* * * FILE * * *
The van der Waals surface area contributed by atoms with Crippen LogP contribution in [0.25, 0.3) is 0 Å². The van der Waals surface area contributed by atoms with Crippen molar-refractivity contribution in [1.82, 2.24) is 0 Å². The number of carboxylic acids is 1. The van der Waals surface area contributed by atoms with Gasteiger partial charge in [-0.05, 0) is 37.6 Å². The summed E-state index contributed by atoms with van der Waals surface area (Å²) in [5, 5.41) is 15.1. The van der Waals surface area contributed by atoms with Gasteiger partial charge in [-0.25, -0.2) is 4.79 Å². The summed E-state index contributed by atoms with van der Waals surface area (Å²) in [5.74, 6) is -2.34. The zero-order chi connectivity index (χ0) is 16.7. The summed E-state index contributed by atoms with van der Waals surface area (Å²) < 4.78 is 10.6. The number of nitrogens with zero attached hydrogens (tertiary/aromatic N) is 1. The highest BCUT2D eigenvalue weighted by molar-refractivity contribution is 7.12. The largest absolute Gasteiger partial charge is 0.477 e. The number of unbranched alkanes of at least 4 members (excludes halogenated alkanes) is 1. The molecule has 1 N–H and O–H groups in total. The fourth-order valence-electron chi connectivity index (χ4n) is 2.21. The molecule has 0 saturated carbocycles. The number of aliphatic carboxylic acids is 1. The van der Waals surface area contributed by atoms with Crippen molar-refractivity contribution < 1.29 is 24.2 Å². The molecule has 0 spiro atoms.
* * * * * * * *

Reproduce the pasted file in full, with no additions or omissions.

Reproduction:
The van der Waals surface area contributed by atoms with Crippen LogP contribution in [0.25, 0.3) is 0 Å². The van der Waals surface area contributed by atoms with Crippen molar-refractivity contribution in [1.82, 2.24) is 0 Å². The number of carboxylic acids is 1. The van der Waals surface area contributed by atoms with Gasteiger partial charge in [-0.05, 0) is 37.6 Å². The summed E-state index contributed by atoms with van der Waals surface area (Å²) in [5, 5.41) is 15.1. The van der Waals surface area contributed by atoms with Gasteiger partial charge in [-0.25, -0.2) is 4.79 Å². The summed E-state index contributed by atoms with van der Waals surface area (Å²) in [5.74, 6) is -2.34. The zero-order chi connectivity index (χ0) is 16.7. The summed E-state index contributed by atoms with van der Waals surface area (Å²) < 4.78 is 10.6. The number of nitrogens with zero attached hydrogens (tertiary/aromatic N) is 1. The highest BCUT2D eigenvalue weighted by molar-refractivity contribution is 7.12. The largest absolute Gasteiger partial charge is 0.477 e. The number of unbranched alkanes of at least 4 members (excludes halogenated alkanes) is 1. The molecule has 1 N–H and O–H groups in total. The fourth-order valence-electron chi connectivity index (χ4n) is 2.21. The molecule has 0 saturated carbocycles. The number of aliphatic carboxylic acids is 1. The van der Waals surface area contributed by atoms with Crippen molar-refractivity contribution < 1.29 is 24.2 Å². The molecule has 0 spiro atoms.